A new study has found that nearly half of fishers from seven countries had witnessed someone poaching in marine protected areas in the past year and most of them did nothing about it.
Scientists propose a new lead for Alzheimer's research
A University of Adelaide-led team of scientists has suggested a potential link between iron in our cells and the rare gene mutations that cause Alzheimer's disease, which could provide new avenues for future research.
Research shows surprising scale of health benefits for biggest losers
When it comes to shedding pounds, it pays to think big, according to new research by The University of Texas Health Science Center at Houston (UTHealth).
NASA-NOAA's Suomi NPP satellite find Tropical Storm Leepi nearing southern Japan
Tropical Storm Leepi continued its northwestern track through the northwestern Pacific Ocean as NASA-NOAA's Suomi NPP satellite passed overhead and captured a visible image of the storm.
NASA-NOAA's Suomi NPP satellite sees Bebinca east of Hainan Island
China's Hainan Island can't seem to get away from slow moving Tropical Storm Bebinca.
Scientists pinpoint brain networks responsible for naming objects
Scientists at The University of Texas Health Science Center at Houston (UTHealth) have identified the brain networks that allow you to think of an object name and then verbalize that thought.
Research brief: UMN researchers use green gold to rapidly detect and identify harmful bacteria
Researchers from the University of Minnesota (UMN) have developed a method to screen and identify harmful or antibiotic-resistant bacteria within one hour using a portable luminometer.
When mixing granular matter, order among disorder
Researchers find mixed and non-mixed regions among tumbled granular particles, providing a new understanding of how sand, concrete, and paint mix.
Tiny helpers that clean cells
New results show which proteins assist the natural recycling process in the body.
Elephants resist cancer by waking a zombie gene
Elephants have evolved a way to make LIF6 (a non-functioning, or dead, gene in mammals) come back to life, and it's what makes the largest living land mammals nearly immune to cancer.
Immune cells in the brain have surprising influence on sexual behavior
Immune cells usually ignored by neuroscientists appear to play an important role in determining whether an animal's sexual behavior will be more typical of a male or female.
'Alarming' diabetes epidemic in guatemala tied to aging, not obesity
The diabetes epidemic in Guatemala is worse than previously thought: more than 25 percent of its indigenous people, who make up 60 percent of the population, suffer from type 2 diabetes or pre-diabetes, suggests a new study published in PLOS ONE from researchers at the Penn Center for Global Health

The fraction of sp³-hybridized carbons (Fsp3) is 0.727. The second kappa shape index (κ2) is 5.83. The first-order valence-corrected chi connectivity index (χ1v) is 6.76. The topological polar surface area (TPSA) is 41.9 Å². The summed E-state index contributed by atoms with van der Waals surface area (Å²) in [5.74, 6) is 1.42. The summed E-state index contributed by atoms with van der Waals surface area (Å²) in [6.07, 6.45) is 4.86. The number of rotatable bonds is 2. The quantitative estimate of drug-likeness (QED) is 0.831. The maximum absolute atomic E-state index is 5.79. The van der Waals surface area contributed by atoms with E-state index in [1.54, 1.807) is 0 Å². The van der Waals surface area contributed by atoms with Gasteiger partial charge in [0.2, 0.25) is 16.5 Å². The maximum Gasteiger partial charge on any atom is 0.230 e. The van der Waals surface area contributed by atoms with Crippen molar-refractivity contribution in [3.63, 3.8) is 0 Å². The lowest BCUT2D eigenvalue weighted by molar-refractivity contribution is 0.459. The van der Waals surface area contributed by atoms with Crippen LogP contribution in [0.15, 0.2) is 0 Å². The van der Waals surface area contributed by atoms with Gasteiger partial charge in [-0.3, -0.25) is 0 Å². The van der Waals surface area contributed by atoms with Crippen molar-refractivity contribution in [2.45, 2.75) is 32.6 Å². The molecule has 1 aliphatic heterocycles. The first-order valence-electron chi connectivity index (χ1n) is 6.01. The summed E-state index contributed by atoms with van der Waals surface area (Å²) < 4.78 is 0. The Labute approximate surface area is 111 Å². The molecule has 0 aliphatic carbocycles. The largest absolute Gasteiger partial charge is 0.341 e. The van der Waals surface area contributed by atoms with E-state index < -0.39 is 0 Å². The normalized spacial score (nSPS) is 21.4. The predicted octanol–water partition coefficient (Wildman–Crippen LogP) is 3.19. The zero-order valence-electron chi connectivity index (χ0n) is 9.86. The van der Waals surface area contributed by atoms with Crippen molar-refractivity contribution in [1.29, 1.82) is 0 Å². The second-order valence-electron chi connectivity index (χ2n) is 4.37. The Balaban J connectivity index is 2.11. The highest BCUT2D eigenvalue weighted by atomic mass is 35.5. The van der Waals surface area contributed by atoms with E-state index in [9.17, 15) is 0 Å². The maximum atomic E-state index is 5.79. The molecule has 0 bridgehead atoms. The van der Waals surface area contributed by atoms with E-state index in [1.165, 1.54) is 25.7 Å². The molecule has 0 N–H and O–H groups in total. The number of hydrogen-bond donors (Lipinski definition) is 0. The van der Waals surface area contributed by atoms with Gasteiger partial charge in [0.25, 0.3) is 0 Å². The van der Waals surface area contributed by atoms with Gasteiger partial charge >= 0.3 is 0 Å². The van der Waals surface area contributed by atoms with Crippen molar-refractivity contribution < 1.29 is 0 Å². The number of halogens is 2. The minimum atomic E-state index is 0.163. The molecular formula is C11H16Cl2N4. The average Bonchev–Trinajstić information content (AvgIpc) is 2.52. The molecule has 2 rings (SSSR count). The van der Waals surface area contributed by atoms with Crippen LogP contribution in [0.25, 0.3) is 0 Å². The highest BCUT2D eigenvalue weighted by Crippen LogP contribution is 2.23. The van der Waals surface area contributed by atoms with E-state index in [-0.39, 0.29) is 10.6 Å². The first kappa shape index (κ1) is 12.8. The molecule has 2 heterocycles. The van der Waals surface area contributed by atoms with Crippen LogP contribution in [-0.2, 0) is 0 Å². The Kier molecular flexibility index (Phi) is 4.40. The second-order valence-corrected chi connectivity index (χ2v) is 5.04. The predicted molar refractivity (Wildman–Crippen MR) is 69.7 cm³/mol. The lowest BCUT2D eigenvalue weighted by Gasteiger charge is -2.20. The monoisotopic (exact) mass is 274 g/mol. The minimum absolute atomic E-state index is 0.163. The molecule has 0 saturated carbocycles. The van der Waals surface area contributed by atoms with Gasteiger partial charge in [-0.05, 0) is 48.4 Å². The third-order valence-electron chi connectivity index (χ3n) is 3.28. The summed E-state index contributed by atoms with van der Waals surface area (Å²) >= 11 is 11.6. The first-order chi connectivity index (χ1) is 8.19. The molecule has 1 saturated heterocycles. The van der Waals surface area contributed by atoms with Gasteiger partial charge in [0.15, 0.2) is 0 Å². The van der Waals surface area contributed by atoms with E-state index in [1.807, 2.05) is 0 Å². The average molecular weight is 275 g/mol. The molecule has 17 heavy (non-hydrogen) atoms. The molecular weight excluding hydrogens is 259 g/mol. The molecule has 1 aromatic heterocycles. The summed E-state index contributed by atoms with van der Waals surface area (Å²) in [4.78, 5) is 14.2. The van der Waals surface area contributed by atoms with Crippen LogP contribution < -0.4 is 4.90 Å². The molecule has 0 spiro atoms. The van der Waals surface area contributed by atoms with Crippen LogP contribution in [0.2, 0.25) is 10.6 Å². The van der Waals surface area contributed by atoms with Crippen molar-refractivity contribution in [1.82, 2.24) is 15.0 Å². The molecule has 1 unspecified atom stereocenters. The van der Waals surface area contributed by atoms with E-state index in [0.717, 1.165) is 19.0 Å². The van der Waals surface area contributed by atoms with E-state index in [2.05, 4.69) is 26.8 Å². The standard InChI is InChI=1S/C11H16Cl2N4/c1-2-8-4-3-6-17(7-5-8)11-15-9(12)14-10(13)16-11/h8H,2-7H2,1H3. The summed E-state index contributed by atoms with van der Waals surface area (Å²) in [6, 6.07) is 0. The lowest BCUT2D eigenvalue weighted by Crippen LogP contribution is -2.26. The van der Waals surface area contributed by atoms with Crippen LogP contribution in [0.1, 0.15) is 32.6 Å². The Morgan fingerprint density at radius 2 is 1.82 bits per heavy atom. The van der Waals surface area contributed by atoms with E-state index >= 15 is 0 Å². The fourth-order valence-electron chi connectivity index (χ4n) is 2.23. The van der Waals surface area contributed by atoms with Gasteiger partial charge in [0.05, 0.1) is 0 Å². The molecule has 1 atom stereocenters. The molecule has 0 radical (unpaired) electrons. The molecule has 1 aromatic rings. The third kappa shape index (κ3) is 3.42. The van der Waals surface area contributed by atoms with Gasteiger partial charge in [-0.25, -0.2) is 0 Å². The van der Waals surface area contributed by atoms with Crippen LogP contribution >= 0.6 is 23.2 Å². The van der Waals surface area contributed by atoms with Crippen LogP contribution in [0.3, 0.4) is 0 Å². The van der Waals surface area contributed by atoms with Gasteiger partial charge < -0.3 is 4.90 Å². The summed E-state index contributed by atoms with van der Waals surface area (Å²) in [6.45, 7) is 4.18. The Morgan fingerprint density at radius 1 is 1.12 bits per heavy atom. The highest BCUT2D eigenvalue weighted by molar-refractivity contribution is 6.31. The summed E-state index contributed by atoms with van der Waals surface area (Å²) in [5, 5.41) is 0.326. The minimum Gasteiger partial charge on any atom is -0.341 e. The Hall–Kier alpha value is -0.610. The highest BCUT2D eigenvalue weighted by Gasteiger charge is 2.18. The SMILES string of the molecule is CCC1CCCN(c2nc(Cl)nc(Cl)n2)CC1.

Why do women get more migraines?
Differing levels of sex hormones, especially estrogens, may explain why many more women than men suffer from migraines.
Flipping the switch on supramolecular electronics
Graphene Flagship Partners successfully combined photoswitchable molecular lattices with layered materials to create new high-performance devices that show macroscopic responses to light.
Inching closer to a soft spot in isoniazid-resistant tuberculosis
Researchers comparing clonal strains of the mycobacteria that cause TB, before and after they developed resistance to a first-line drug, found that a single genetic change may not always have identical effects on bacterial fitness.
Artificial placenta created in the laboratory
TU Wien (Vienna) has now produced an artificial placenta model that very closely resembles the natural organ.
Can combining low doses of 3 high blood pressure medications into one pill improve blood pressure control?
Poorly controlled high blood pressure is a leading global public health problem requiring new treatment strategies.
Light-engineered bacterial shapes could hold key to future labs-on-a-chip
Scientists have used light patterns to control the swimming speed of bacteria and direct them to form different shapes.
Healthy fat cells uncouple obesity from diabetes
Researchers have identified possible ways to uncouple obesity from co-morbidities such as heart disease and insulin resistance.
Doctors may be able to enlist a mysterious enzyme to stop internal bleeding
An enzyme can boost platelet production may work as a future therapeutic.
2018-2022 expected to be abnormally hot years
This summer's worldwide heatwave makes 2018 a particularly hot year.

Best Science Podcasts 2018

We have hand picked the best science podcasts for 2018. Sit back and enjoy new science podcasts updated daily from your favorite science news services and scientists.
Now Playing: TED Radio Hour

The Right To Speak
Should all speech, even the most offensive, be allowed on college campuses? And is hearing from those we deeply disagree with ... worth it? This hour, TED speakers explore the debate over free speech. Guests include recent college graduate Zachary Wood, political scientist Jeffrey Howard, novelist Elif Shafak, and journalist and author James Kirchick.
Now Playing: Science for the People

#486 Volcanoes
This week we're talking volcanoes. Because there are few things that fascinate us more than the amazing, unstoppable power of an erupting volcano. First, Jessica Johnson takes us through the latest activity from the Kilauea volcano in Hawaii to help us understand what's happening with this headline-grabbing volcano. And Janine Krippner joins us to highlight some of the lesser-known volcanoes that can be found in the USA, the different kinds of eruptions we might one day see at them, and how damaging they have the potential to be. Related links: Kilauea status report at USGS A beginner's guide to Hawaii's otherworldly...